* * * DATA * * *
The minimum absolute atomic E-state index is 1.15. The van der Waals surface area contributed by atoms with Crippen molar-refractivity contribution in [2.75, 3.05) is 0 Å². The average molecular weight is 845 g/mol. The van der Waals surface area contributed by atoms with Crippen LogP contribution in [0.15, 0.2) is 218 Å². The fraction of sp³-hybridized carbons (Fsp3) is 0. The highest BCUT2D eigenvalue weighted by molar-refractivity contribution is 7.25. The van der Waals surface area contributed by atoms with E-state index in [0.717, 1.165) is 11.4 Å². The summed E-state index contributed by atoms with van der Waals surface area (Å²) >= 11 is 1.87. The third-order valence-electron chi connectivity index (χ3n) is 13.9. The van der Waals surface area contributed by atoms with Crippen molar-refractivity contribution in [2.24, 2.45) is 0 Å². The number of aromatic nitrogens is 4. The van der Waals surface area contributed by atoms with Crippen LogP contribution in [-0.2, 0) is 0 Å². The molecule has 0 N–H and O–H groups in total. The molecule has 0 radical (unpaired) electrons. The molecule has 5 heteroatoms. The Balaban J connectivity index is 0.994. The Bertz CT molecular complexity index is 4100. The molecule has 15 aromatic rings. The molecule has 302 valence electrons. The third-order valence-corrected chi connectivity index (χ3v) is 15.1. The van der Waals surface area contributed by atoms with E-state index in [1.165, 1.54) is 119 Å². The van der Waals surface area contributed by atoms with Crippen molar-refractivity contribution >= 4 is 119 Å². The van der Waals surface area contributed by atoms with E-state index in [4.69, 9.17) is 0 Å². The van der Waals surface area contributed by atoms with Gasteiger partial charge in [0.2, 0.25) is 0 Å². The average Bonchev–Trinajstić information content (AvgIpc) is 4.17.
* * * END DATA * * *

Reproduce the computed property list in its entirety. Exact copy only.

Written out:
The minimum absolute atomic E-state index is 1.15. The van der Waals surface area contributed by atoms with Crippen molar-refractivity contribution in [2.75, 3.05) is 0 Å². The average molecular weight is 845 g/mol. The van der Waals surface area contributed by atoms with Crippen LogP contribution in [0.15, 0.2) is 218 Å². The fraction of sp³-hybridized carbons (Fsp3) is 0. The highest BCUT2D eigenvalue weighted by molar-refractivity contribution is 7.25. The van der Waals surface area contributed by atoms with E-state index in [0.717, 1.165) is 11.4 Å². The summed E-state index contributed by atoms with van der Waals surface area (Å²) >= 11 is 1.87. The third-order valence-electron chi connectivity index (χ3n) is 13.9. The van der Waals surface area contributed by atoms with Crippen molar-refractivity contribution in [2.24, 2.45) is 0 Å². The number of aromatic nitrogens is 4. The van der Waals surface area contributed by atoms with Crippen LogP contribution in [-0.2, 0) is 0 Å². The molecule has 0 N–H and O–H groups in total. The molecule has 0 radical (unpaired) electrons. The molecule has 5 heteroatoms. The Balaban J connectivity index is 0.994. The Bertz CT molecular complexity index is 4100. The molecule has 15 aromatic rings. The molecule has 302 valence electrons. The third-order valence-corrected chi connectivity index (χ3v) is 15.1. The van der Waals surface area contributed by atoms with E-state index in [1.165, 1.54) is 119 Å². The van der Waals surface area contributed by atoms with Crippen molar-refractivity contribution >= 4 is 119 Å². The van der Waals surface area contributed by atoms with E-state index in [4.69, 9.17) is 0 Å². The van der Waals surface area contributed by atoms with Gasteiger partial charge in [0.2, 0.25) is 0 Å². The average Bonchev–Trinajstić information content (AvgIpc) is 4.17.